When Angelina Jolie recently revealed that her decision to undergo a double mastectomy stemmed directly from the fact that she’d tested positive for a BRCA1 gene mutation—putting her at a nearly 90% risk of developing breast cancer—it turned genetic testing into a hot topic practically overnight.
Ever since the human genome was unraveled a decade ago, research in the field of genetics has advanced rapidly. Ten years ago, you could take a test to find genetic links for about 900 diseases—today, that number is more than 2,500. And what was once considered an expensive procedure that could only be administered in a medical setting can now cost as little as $100 for a DNA test you can take at home.
But while it’s true that genetic testing can provide important information for diagnosing, treating and, in Jolie’s case, even preventing diseases, it’s not always clear which tests are really worth getting. So before you decide to follow the Hollywood starlet’s example, check out our guide to testing the genetic waters.
Genetic Basics: The Two Types of Tests
Want to find out if you’re at risk of developing osteoarthritis, psoriasis or celiac disease? Nowadays, anyone can unlock such secrets concealed within their DNA with an at-home kit. In fact, for just $99, you can purchase one online from the California-based personal genetics company 23andMe. Simply mail in a saliva sample, and six to eight weeks later, your genetic fortune is at your fingertips.
But proceed with caution: These direct-to-consumer tests only look at common markers, rather than read all of the variations in a gene, and they can be hard to fully interpret without additional input from a doctor or trained genetic counselor. And while the industry is expanding exponentially, the tests are poorly standardized, largely unregulated (none are FDA-approved) and typically not covered by insurance.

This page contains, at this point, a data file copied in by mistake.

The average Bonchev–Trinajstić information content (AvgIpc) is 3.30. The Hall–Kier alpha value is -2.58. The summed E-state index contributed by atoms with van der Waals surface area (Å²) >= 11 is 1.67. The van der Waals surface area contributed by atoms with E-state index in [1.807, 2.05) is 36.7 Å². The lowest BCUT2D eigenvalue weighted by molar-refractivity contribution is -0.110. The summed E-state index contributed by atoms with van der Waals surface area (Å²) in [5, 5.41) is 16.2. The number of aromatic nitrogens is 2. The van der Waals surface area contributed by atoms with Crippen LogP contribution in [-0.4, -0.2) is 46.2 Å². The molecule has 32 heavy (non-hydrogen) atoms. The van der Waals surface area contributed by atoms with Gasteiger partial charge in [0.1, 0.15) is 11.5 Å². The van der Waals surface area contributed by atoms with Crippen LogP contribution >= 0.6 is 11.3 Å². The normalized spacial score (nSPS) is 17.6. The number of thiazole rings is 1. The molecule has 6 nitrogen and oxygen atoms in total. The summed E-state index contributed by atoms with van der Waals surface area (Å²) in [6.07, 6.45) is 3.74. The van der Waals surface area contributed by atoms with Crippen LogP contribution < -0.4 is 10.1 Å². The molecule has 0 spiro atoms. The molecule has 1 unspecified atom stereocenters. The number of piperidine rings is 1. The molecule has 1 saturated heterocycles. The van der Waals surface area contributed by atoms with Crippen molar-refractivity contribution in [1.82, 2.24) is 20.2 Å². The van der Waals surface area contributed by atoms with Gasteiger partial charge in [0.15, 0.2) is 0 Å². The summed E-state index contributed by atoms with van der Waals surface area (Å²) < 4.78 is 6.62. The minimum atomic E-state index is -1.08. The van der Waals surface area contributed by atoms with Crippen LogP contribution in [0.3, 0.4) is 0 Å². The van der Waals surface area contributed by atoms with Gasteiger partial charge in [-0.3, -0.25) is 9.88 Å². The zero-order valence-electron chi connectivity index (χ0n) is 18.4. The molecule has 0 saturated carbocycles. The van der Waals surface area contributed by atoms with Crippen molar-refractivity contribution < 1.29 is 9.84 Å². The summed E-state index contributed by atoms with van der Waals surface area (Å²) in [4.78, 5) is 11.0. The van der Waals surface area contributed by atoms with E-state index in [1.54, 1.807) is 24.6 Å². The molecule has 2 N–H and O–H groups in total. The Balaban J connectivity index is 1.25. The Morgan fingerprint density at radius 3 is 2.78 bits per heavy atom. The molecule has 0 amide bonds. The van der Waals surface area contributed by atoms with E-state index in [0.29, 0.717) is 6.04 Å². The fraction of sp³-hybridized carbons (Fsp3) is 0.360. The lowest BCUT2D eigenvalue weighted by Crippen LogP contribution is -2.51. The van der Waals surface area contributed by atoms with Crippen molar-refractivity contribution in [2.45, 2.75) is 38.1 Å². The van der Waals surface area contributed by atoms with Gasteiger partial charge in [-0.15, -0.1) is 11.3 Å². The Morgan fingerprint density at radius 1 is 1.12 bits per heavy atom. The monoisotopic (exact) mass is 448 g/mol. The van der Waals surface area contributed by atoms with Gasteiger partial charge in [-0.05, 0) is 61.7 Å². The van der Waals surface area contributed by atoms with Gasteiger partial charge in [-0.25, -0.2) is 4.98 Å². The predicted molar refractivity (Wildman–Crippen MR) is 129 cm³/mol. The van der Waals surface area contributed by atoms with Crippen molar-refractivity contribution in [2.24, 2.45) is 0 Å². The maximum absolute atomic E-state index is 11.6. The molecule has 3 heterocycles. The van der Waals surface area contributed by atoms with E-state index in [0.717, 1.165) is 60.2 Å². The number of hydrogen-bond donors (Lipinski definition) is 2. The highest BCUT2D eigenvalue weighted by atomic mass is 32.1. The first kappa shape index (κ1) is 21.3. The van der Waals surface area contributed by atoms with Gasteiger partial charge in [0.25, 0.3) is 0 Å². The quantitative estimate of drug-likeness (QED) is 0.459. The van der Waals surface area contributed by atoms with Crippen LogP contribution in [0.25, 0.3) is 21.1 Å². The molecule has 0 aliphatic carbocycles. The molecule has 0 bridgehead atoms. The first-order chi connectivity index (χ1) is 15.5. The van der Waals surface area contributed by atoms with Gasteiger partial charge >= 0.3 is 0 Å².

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Legitimately concerned about your risk of developing cancer or diabetes? You can opt for a doctor-recommended screen based on factors like family history or ethnic background. While the tests can cost anywhere from $300 to $3,500, they’re generally covered by insurance. But check with your insurer first: Some require a letter from your doctor, a detailed family history or a visit to a genetic counselor (often covered by insurers) who’s trained to interpret the results.
There are many factors to consider before getting tested: emotional repercussions, cost and even insurance discrimination. According to the federal Genetic Information Nondiscrimination Act (GINA) passed in 2008, employers and health insurers cannot use information from genetic tests against you. But federal law doesn’t provide the same protection for long-term care, life and disability coverage.
Now that we’ve got the basics out of the way, here’s a look at three common genetic tests that doctors can offer patients—and their accompanying pros and cons.